The Surface Transportation Board (STB) ruled this September that four class I railroads—the BNSF, Norfolk Southern, Union Pacific, and U.S. affiliates of Canadian National—were “revenue-adequate” for 2014 which means they have achieved a rate of return on investment that is at least equal to the average cost of investment capital. Although the “revenue adequacy” discussion is lengthy and complex, it is an important topic for shippers.
Even though the idea was introduced in the 1980 Staggers Act, it still has not been decided how this constraint can work in practice to protect captive shippers. Given that it appears the rail industry may be on the verge of revenue adequacy under existing standards, the STB has a proceeding underway to look at how revenue adequacy is determined and how it should be applied in assessing the reasonableness of freight rates challenged by shippers.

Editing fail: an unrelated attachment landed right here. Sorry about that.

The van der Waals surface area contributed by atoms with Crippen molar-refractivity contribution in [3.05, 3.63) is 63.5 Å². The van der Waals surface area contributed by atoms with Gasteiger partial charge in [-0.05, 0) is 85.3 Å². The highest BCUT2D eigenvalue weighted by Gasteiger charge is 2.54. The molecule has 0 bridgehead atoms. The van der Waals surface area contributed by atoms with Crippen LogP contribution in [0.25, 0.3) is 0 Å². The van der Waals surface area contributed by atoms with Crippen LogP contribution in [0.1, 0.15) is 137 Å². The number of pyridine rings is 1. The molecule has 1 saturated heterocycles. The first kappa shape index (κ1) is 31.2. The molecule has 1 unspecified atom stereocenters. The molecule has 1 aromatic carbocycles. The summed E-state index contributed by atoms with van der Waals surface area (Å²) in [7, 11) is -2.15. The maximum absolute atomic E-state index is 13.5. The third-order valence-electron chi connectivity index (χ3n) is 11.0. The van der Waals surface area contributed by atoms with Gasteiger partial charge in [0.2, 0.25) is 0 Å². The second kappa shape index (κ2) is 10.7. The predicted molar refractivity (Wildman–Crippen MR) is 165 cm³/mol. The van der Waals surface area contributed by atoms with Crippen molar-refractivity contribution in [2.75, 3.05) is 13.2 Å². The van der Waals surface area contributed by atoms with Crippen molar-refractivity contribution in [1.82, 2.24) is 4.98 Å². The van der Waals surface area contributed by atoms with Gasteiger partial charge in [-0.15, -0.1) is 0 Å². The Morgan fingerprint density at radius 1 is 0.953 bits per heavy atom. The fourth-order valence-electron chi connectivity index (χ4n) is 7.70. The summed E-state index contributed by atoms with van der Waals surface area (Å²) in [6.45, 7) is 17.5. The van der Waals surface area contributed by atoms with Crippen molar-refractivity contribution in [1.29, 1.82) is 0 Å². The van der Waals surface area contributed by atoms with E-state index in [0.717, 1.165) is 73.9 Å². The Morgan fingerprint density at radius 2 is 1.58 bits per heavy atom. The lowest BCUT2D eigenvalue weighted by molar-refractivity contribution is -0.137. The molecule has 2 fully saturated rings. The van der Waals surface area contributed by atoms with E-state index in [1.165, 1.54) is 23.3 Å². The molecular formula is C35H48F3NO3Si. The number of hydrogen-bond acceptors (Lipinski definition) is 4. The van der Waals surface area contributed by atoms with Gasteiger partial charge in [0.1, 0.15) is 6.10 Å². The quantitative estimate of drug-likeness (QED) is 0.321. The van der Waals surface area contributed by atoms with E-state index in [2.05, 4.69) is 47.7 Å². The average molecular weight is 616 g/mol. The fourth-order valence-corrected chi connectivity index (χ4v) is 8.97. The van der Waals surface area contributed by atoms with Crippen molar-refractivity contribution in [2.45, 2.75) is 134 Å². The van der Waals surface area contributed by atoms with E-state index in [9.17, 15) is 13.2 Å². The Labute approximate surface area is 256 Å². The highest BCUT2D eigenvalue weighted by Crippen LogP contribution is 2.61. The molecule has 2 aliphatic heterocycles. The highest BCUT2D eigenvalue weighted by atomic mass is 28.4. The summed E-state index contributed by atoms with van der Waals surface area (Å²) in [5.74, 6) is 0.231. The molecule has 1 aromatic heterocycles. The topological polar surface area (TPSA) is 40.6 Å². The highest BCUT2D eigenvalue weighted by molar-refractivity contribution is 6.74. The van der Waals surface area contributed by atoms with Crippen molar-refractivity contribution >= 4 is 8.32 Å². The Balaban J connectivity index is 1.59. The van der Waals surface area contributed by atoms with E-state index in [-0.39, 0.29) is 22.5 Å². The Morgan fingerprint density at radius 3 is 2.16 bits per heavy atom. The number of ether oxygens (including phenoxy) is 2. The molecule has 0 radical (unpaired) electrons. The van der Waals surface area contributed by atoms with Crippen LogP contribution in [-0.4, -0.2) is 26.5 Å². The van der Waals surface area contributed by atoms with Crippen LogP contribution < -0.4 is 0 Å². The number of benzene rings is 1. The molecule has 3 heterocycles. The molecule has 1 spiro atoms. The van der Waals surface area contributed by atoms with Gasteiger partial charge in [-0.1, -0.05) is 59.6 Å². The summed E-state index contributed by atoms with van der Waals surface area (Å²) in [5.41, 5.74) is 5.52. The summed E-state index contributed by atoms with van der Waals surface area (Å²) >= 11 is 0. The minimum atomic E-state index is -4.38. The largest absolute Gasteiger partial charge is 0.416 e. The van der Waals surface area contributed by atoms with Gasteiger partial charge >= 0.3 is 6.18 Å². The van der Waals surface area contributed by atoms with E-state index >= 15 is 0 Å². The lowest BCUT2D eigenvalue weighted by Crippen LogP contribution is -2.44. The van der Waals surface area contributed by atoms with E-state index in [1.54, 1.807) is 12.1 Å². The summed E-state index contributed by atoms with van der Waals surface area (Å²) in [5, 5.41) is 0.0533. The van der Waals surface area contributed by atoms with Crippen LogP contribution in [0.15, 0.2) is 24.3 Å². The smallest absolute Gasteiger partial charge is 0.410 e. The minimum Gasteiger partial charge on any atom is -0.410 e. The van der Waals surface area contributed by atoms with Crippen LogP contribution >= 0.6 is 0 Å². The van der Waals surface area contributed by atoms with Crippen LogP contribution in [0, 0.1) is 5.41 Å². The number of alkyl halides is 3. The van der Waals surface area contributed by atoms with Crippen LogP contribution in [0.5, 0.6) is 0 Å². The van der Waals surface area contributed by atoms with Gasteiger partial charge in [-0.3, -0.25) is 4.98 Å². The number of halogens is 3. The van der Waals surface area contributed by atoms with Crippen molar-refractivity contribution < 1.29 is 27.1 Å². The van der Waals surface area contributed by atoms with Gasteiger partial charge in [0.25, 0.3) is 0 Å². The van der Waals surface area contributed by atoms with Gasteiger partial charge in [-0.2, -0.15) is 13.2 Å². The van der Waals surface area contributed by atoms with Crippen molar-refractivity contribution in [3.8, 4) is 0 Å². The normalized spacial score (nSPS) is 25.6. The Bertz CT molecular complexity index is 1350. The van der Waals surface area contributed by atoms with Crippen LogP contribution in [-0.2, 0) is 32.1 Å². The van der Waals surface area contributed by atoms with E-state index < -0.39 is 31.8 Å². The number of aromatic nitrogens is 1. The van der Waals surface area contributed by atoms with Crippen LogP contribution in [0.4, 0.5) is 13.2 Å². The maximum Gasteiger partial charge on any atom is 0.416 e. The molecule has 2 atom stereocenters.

Although it may be years before any definitive decisions are reached, AMTR wants to remind shippers that it is important to stay abreast and stay involved in the discussion as it will definitely impact your bottom lines in years to come.